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Economics & Research Blog

Economy Gets Pause that Isn't Refreshing

As discussed in the April webinar and in recent columns and blogposts,

By Dr. Joe Webb
Published: June 3, 2011

As discussed in the April webinar and in recent columns and blogposts, the economy was getting weak, and the latest data confirm that. Every one of our recovery trackers are above or equal to their levels at the recession on a current dollar basis. Those levels, however, are in some jeopardy because of a slowing economy, and inflation. If inflation-adjusted data are used, the NASDAQ is about 100 points below its inflation-adjusted level of December 2007, and proprietors income, our measure of small business activity, is down about -3.9% from those levels. The outlook for June is not good, based on the unemployment report of Friday, June 3. The unemployment rate edged up to 9.1%, the labor participation rate remained at a 25+ year low of 64.2%. Compared to May of 2010, 2.3 million people have left the labor force, which is actually making the unemployment rate seem better than it is. The household survey showed an increase of +105,000 jobs. The household survey includes self-employment, and is the survey used to calculate the unemployment rate. The broadest measure of unemployment that includes discouraged workers and part-time workers unable to find full-time work, fell slightly to 15.8%. Productivity data for total business output was +3.2%, which still exceeds GDP growth (+1.8%), implying that no improvement to employment should be expected soon. The increased productivity is being used by businesses to pay for increased raw materials costs, additional costs of current and upcoming regulations, and investments in computing and communications. Printing shipments for April were very disappointing, down -4.5% on an inflation-adjusted basis, compared to April 2010. They were down on a current dollar basis as well, breaking a 12-month streak of favorable comparisons to prior year. This was the worst inflation-adjusted April in our data series which starts in 1993. There is good reason to believe it was the worst April in decades on that basis, but we do not have monthly shipments data that would allow us to say that with great precision. We will issue a newly updated monthly shipments report with more details very soon, and some perspective about how unfortunately historic this April may have been. In a recent column, we explained that we considered 2011 to be a critical transition year, but we thought the definitive signs of that would not be showing up this soon. Remember that breathing room that would give us time to think and plan this summer? The time to act may be here a lot sooner than we originally expected.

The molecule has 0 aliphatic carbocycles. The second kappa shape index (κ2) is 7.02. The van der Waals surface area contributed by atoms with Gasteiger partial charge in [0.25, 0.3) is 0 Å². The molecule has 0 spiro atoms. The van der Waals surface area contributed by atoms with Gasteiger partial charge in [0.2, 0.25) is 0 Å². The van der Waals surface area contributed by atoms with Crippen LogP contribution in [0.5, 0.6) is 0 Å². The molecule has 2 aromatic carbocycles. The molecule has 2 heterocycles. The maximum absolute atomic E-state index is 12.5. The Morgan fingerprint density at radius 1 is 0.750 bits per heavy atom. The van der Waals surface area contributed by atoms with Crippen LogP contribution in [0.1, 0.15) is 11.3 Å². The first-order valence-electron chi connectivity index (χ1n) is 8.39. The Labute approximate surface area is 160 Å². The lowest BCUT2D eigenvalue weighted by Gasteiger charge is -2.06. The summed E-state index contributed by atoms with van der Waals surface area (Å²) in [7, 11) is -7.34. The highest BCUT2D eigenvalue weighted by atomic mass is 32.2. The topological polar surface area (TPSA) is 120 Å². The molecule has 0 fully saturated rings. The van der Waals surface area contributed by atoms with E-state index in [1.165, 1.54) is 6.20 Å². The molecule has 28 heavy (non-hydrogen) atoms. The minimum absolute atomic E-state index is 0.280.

Dr. Joe Webb is one of the graphic arts industry's best-known consultants, forecasters, and commentators. He is the director of WhatTheyThink's Economics and Research Center.



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